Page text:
Essentially this database has forms for each sampling year that are updated after data collection, with the form populating these outlying tables. The 9 tables and their roles are as follows: Flowering (if the plant was flowering, a ton of associated data from that event); Leaves (a regularly recorded variable for a living plant, total count of leaves); NoRosettes (in theory this table would have records of the count data of rosettes, but it appears it is not recorded/updated); Stage (is the recorded individual for a specific sampling year a seedling, juvenile, or adult); Status (plant status - alive, dead, missing); Notes (general text box); RosetteDiam (diameter measurement data of rosettes, again doesn't appear to be updated/used); Diam (diameter data of root crown of each plant); DiamAvg (another field not regularly used/updated).

    The plant table lists all the recorded tags, their location in the plot (DIST/AZI), and relevant life events and year. Also gives the recorded plant a unique primary key.

    The typical data entry process involves going into the database and clicking the form you want to update for the relevant year. For example, if I was inputting data collected in 2015 I would click the 2015 Basic info form and populate the fields that there is recorded data for... (also, a side note: some of these fields are not populated usually, because of various reasons, but I have to enter a space into them or the record will not be searchable in the form at a later date... any clue why?).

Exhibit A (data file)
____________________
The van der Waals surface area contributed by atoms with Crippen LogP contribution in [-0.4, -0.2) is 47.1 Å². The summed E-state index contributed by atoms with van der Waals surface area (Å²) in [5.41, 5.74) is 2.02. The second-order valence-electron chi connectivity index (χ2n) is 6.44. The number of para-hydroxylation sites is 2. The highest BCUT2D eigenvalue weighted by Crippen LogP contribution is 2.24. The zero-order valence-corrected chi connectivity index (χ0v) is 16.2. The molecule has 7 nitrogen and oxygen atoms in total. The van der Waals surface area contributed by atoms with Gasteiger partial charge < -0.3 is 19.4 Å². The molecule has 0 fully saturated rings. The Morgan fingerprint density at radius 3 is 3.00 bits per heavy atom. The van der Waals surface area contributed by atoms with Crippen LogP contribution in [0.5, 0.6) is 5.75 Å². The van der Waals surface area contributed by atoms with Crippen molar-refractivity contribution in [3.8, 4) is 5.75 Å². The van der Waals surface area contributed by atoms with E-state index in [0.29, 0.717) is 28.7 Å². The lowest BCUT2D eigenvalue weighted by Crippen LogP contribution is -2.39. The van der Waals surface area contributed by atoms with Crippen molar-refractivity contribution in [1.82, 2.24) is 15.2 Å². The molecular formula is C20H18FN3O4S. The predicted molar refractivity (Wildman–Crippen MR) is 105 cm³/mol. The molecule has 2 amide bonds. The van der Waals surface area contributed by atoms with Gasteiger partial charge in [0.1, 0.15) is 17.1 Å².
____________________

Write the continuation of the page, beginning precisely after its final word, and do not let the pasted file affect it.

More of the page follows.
Also, I've attached a modified copy of the data containing a very small subset of the database (that was a good learning exercise, figuring out how to run a delete query on all of those tables). Hope this helps.
    Attached Files Attached Files

  9. #9
    ShawnColborn is offline Novice
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    Again, thank you both so much for your help! Yall are wonderful!

  10. #10
    ssanfu is offline Master of Nothing
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    After looking at the dB, I have a few questions.

    1) Does "NoRosettes" mean "the number of" or "No" as in there aren't any?


    2) Why are 6 fields from table "Plants" copied (duplicated) into table "Leaves"??



    3) Table "Flowering" and table "RosettesDiam" do not follow the naming convention of having the first 2 characters of the field name a year. What is going on with these 2 tables??





    * These tables have no data: "RosettesDiam", "DiameterAvg" & "Notes".....easy to convert.

    * Tables "Diam", "DiameterAvg", "Notes", "NoRosettes", "Stage" & "Status" should also be easy to convert. Writing some code to transfer data (or attempting to ).
    HTH
    -----
    Steve
    --------------------------------
    "Veni, Vidi, Velcro"
    (I came; I saw; I stuck around.)

  11. #11
    ShawnColborn is offline Novice
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    1) Should be number of rosettes

    2) I honestly have no clue (did not build this database), I would think this information could be redundant, but there may be a reason it is constructed the way it is...?